22 Jan 2014

Division of Labour is the main component of social inequality

(J.D. Pooley / Getty Images)
Did you know that the eighty-five richest people in the world have a net worth that equals the net worth of half of Earth's population's? It's true. Inequality exists in every society, and you can see it clearly when you look at the Walmarts in America. The reason why it is so vivid in this company is because you can see (via news reports and studies) that the owners make so much more than the store employees, and it is because of the division of labour; CEOs use this aspect of society to exploit the working class.

Back in November, during the time surrounding American Thanksgiving, the kind-hearted Walmart held a food drive... but guess for who? It was for their needy workers. (Employed people who don't make enough to feed themselves and their family? Isn't that some shit?) The owners of Walmart, according to Forbes, are worth around $136 billion, and the company raked in approximately $305 billion in annual sales back in 2010. Yet they are unable to pay their store workers a living wage? Why? Well, it's because of the division of labour, where citizens are given specialized tasks in the workforce. But that's not the key problem. The key problem arises when tasks are placed into a hierarchal format and the people in power abuse and take advantage of their workforce, such as the case with this super department store.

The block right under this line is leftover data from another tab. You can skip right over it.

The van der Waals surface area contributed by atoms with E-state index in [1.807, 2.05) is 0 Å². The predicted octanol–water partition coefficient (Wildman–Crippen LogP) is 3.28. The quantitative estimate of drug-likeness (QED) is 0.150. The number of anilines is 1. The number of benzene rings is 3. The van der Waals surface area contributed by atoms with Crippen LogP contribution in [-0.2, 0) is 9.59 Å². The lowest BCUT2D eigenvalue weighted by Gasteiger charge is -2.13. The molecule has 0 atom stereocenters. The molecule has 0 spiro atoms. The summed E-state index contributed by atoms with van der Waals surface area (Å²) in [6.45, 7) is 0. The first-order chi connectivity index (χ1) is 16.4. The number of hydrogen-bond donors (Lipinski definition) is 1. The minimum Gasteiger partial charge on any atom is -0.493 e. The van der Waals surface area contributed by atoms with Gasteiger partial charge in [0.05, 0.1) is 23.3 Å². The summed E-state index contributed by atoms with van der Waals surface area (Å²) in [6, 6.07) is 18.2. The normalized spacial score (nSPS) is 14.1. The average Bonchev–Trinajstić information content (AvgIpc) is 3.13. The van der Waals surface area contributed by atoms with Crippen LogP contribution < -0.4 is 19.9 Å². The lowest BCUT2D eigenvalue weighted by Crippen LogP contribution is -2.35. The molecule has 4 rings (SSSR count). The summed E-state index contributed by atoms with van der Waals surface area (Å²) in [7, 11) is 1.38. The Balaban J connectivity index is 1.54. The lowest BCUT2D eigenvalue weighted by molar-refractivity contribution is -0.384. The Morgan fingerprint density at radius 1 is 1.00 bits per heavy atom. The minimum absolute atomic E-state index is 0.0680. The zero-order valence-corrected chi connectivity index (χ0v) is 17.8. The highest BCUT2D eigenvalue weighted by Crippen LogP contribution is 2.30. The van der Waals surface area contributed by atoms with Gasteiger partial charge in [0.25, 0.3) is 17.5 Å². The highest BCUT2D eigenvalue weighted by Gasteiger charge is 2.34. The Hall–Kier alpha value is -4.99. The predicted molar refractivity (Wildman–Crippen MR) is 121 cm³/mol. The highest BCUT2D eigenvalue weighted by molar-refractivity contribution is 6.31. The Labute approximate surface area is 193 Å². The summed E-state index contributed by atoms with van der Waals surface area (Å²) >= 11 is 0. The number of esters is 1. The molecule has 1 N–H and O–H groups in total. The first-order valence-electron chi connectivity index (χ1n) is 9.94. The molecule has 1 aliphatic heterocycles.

In the U.S., Wal-Mart has a lot of political power (another issue with the current state of capitalism). And with this power, comes corruption -- in Walmart's case anyways. According to a report by The Young Turks, the reason why the department store is able to bully their workers is because they have so much money that they are able to pay politicians to not raise minimum wages to a living wage and to not enforce pro-union policies. It is a true bourgeoisie vs. proletariat war, and it is all because of the division of labour.

However, I'm not saying we should be done with the division of labour or that higher ranks in companies shouldn't be paid more than the lower ranks. I am, however, saying that CEOs/owners/managers shouldn't have so much power that they are able to influence the government and to harass their employees. They should be forced to pay employees an amount that will allow them to at least live semi-comfortably -- not barely above the poverty line. Capitalism needs to be regulated, money should not be allowed to dictate the directions of government, and corrupted corporation owners need to be held accountable for the crimes that they have committed.

That's all I'm saying.

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